In its 2020 report, Global Rights had claimed that Nigeria’s sub-national governments had lost confidence in the capacity of the federal government to provide security amid rising cases of mass atrocities that claimed 4,558 lives nationwide in 2020.
It had also claimed that the reported cases of mass atrocities in 2020 represented a 42.9 per cent increase above 3,188 incidents recorded nationwide in 2019, thereby making 2020 a brutal year for most Nigerians amid the outbreaks of COVID-19 and the eruption of #EndSARS protests
It had revealed that mass atrocities-related killings by region affected no fewer than 1527 (33.5 per cent) in the North-west with Katsina, the home state of President Muhammadu Buhari, recording second highest after Kaduna; 1508 (33.08 per cent) in the North-east, 685 (15.03 per cent) in the North-central, 443 (9.72 per cent) in the South-south, 231 (5.07 per cent) in the South-west and 162 (3.55 per cent) in the South-east With the unprecedented cases of killing and abduction across the federation, a former Chief of Training, Operations, and Plans of the Nigerian Army, Maj. Gen. Ishola Williams observed that the federal “cannot eliminate crime, but can minimise it.”
In an interview with THISDAY on Friday night, Williams acknowledged that the frequency of violent killing and abduction had come down substantially in the South-west states following the inauguration of the Western Nigeria Security Network code-named Operation Amotekun.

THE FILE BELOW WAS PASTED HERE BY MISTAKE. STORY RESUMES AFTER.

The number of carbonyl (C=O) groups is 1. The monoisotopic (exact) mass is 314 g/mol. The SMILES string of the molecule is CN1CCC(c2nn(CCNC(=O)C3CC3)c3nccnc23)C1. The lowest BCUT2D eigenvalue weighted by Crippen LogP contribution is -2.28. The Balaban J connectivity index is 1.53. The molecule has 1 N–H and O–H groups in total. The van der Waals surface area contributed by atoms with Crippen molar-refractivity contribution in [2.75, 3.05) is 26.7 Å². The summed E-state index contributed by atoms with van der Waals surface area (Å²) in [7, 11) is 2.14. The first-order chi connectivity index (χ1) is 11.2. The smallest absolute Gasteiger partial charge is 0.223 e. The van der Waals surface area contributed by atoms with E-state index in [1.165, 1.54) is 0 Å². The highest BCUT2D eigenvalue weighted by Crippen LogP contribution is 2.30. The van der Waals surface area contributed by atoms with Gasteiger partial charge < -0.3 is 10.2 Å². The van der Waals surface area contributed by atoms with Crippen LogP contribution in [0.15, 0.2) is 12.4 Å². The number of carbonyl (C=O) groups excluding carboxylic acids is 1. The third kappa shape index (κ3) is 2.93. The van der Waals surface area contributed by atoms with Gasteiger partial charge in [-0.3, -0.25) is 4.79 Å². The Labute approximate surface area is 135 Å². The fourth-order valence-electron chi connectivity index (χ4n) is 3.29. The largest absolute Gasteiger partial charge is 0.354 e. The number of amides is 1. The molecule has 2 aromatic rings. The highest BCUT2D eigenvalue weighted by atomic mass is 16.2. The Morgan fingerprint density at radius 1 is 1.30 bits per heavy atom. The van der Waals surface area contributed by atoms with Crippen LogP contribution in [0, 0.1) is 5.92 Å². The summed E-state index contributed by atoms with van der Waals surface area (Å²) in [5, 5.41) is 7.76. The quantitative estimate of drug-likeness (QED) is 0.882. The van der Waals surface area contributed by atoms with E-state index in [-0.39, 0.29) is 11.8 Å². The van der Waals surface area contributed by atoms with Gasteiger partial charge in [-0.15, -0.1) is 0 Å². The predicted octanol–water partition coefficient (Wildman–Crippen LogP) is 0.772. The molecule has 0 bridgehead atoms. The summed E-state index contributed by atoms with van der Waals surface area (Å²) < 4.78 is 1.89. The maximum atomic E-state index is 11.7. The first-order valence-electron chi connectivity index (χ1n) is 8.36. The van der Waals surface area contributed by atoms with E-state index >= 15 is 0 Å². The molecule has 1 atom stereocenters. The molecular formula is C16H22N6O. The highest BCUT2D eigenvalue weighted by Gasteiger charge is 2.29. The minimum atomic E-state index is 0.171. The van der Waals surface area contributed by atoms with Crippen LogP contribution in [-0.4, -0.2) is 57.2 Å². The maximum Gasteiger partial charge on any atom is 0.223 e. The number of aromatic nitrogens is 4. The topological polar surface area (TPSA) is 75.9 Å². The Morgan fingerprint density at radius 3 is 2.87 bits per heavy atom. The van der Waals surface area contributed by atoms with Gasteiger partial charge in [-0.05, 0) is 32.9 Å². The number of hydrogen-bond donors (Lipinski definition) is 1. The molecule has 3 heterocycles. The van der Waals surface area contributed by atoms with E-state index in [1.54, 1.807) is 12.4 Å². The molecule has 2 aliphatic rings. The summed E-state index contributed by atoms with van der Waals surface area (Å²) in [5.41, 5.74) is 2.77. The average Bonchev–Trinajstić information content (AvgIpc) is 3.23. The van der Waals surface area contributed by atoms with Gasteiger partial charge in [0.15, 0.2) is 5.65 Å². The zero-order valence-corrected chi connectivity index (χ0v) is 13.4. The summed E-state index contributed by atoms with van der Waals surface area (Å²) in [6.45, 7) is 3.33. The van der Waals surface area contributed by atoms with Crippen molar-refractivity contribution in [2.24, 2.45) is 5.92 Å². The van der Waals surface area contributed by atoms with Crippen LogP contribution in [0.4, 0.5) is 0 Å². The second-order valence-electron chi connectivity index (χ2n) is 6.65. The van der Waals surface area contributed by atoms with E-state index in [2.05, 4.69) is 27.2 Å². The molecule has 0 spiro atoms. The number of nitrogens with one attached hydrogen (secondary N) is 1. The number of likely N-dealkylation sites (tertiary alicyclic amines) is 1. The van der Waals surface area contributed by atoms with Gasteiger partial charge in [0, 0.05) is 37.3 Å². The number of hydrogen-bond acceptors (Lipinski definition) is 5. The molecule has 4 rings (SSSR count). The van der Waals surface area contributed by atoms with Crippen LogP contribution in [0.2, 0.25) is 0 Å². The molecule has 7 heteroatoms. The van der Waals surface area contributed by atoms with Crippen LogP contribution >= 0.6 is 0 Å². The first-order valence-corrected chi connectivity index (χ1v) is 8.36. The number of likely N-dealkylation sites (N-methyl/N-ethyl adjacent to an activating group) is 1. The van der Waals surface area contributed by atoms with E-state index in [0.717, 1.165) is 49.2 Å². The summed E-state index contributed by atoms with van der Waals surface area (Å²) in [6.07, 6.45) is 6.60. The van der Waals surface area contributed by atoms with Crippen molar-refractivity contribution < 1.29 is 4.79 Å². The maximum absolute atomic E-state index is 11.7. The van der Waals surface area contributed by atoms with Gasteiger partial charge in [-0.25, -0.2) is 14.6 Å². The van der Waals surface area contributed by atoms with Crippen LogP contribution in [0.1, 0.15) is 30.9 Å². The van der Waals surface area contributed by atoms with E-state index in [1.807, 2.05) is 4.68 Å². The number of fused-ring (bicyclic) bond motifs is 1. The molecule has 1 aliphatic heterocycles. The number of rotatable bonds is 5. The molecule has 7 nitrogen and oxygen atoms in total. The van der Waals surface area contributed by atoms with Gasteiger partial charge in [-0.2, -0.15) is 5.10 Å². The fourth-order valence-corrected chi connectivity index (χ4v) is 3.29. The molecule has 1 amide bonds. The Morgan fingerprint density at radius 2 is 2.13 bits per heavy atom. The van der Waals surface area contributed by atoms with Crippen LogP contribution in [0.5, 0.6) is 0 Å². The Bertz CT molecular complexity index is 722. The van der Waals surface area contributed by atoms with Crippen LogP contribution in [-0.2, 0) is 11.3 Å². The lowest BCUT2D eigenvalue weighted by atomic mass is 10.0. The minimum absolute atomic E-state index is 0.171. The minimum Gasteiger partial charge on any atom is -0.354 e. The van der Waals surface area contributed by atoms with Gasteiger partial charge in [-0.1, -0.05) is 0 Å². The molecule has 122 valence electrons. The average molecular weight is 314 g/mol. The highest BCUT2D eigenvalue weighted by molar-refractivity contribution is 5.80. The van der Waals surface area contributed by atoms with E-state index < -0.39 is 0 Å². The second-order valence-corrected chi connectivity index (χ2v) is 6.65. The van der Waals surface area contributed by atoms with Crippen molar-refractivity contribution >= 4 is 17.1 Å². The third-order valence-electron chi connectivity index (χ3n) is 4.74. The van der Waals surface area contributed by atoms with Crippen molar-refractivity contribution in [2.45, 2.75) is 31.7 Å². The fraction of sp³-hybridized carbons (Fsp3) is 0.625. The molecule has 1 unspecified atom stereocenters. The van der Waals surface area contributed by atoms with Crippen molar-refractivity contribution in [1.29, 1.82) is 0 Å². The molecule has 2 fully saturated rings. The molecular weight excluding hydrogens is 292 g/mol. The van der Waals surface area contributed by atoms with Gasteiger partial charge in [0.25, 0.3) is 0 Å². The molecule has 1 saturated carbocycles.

The retired general argued that security challenges in the federation could only be addressed from the community level to the federal level, noting that the current policing system could no longer guarantee the safety of life and property.
Williams, therefore, challenged the northern governors to take a cue from their counterparts in the South and come up with a policing arrangement to address the rising incidence of banditry, criminality, and terrorism in the North at large.
Also recommending how incidents of violent killings and abduction can be minimised in the country, President, White Ink Institute for Strategy Education and Research (WISER), Brig-Gen Saleh Bala first blamed the situation on the poor capacity of the governments to effectively provide security for the citizens.
Bala explained that the ethnic, religious, and regional agitations based on the strategy of subterfuge on government by ethnic irredentists posing as secessionists and freedom fighters had culminated in apathy amongst the people and with recourse to negating state power through violence.
He lamented that the rate of abduction in the northern region “has grown certainly with the new strategy of the mass abduction of villagers and school children. This is because the bandits have realised that such mass operation draws a higher premium than with single or fewer abducted individuals.
“All these are a result of poor government capacity in terms of manpower and operational resources to dominate the national terrain and effectively made it impregnable, difficult for criminal elements to enjoy the freedom of action.”